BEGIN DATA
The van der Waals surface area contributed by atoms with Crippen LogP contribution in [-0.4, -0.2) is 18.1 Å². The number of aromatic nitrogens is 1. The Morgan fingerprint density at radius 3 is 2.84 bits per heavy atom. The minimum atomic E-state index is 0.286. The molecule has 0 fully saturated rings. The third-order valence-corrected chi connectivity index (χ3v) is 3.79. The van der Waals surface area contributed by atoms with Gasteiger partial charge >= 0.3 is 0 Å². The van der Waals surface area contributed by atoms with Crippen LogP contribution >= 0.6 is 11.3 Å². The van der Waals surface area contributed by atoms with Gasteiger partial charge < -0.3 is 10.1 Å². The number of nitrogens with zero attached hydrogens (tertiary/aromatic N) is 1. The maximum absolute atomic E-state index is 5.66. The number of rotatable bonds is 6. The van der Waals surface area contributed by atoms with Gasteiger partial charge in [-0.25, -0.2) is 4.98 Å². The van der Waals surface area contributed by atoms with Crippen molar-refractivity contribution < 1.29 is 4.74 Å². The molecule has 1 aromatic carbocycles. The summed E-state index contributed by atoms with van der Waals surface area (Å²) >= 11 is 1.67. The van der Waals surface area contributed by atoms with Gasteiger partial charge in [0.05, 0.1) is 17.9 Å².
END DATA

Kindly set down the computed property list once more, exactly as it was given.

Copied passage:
The van der Waals surface area contributed by atoms with Crippen LogP contribution in [-0.4, -0.2) is 18.1 Å². The number of aromatic nitrogens is 1. The Morgan fingerprint density at radius 3 is 2.84 bits per heavy atom. The minimum atomic E-state index is 0.286. The molecule has 0 fully saturated rings. The third-order valence-corrected chi connectivity index (χ3v) is 3.79. The van der Waals surface area contributed by atoms with Gasteiger partial charge >= 0.3 is 0 Å². The van der Waals surface area contributed by atoms with Crippen LogP contribution >= 0.6 is 11.3 Å². The van der Waals surface area contributed by atoms with Gasteiger partial charge < -0.3 is 10.1 Å². The number of nitrogens with zero attached hydrogens (tertiary/aromatic N) is 1. The maximum absolute atomic E-state index is 5.66. The number of rotatable bonds is 6. The van der Waals surface area contributed by atoms with Gasteiger partial charge in [-0.25, -0.2) is 4.98 Å². The van der Waals surface area contributed by atoms with Crippen molar-refractivity contribution < 1.29 is 4.74 Å². The molecule has 1 aromatic carbocycles. The summed E-state index contributed by atoms with van der Waals surface area (Å²) >= 11 is 1.67. The van der Waals surface area contributed by atoms with Gasteiger partial charge in [0.05, 0.1) is 17.9 Å².